R. Lee Heath
|R. Lee Heath|
|Los Angeles Police Department|
R. Lee Heath served as Chief of Police of the Los Angeles Police Department from August 1, 1924 to March 31, 1926. Heath had joined the L.A.P.D. in 1904 and was reputed to be the most adroit politician in the department, eventually rising to the level of top cop. He was a police captain when he was appointed chief, replacing Chief August Vollmer, the former Police Chief of Berkeley, California who had served as interim chief for exactly one year.
Five new police stations were constructed while Heath was chief. To battle bootleggers and rum-runners during Prohibition, Heath had the L.A.P.D. purchase ten 30.06 Browning Automatic Rifles to enable his police force to counter the gangsters firepower. He declined to purchase .30-caliber Browning machine guns.
During his tenure as chief, the Chemical Lab and Photo Lab were created. Both served as forerunners to the L.A.P.D.'s Scientific Investigation Division. A separate division overseeing police training was first implemented in 1925.
Before he was appointed chief, Heath became intrigued by the possibilities of radio in law enforcement when he attended the Amateur Radio Show in Los Angeles in May 1924. The show featured hand-made radio receivers that could be mounted in an automobile and put to use for police work. At the 1925 National Radio Exposition, Heath demonstrated that an airplane equipped with a radio could follow an automobile and broadcast the vehicle's movements via radio station KRCA.
Heath allegedly was a protégé of Kent Kane Parrot, the chief of staff of Los Angeles Mayor George E. Cryer, the assistant district attorney who was elected in 1921 as a reformer. Known as the "De Facto Mayor of Los Angeles", Parrot served as the political boss of Los Angeles. He reputedly was the architect of "The Combination", the alliance between politicians, the police and the underworld, that ran L.A. for decades. Parrot was said to have run the L.A.P.D., making personnel transfers without consulting the Chief. He was closely connected to the king of L.A.'s vice rackets, Charlie Crawford. The Combination became so notorious during the Cryer Administration that it was called "The City Hall Gang".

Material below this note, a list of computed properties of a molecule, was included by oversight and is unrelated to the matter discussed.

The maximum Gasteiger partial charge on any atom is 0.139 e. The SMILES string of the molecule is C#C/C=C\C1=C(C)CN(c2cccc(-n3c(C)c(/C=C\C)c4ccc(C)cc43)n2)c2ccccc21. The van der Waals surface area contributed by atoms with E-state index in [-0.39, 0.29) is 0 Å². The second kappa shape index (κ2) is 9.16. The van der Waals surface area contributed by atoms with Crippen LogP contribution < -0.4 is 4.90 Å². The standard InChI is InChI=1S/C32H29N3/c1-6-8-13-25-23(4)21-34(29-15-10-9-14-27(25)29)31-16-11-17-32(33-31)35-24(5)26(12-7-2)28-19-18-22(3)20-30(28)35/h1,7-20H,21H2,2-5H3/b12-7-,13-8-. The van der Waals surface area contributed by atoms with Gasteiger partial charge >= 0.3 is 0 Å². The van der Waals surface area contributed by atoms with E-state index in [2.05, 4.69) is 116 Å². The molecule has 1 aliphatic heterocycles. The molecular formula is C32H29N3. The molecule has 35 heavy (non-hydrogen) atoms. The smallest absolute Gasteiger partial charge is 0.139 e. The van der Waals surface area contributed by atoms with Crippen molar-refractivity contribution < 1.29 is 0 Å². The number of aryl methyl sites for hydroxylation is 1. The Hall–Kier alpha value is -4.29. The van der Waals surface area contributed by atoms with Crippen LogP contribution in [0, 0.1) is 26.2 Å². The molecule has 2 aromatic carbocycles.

- Marnell, Harry. "An Unofficial History of the Los Angeles Police Department's Communications Division". KMA367. Retrieved 15 August 2011.
- Buntin, John (2009). L.A. Noir: The Struggle for the Soul of America's Most Seductive City. New York: Crown Publishing. pp. 26–30. ISBN 978-0-307-35207-1.
- Rfasmussen, Cecilia. "Mall Is Legacy of '20s Crime, Corruption". Los Angeles Times. Retrieved 15 August 2011.
- Hays, Thomas G. Hays, Arthur W. Sjoquist, and William J. Bratton. Los Angeles Police Department (Mount Pleasant, SC: Arcadia Publishing, 2005), p. 45. ISBN 978-0-7385-3025-3
|Chief of LAPD
James E. Davis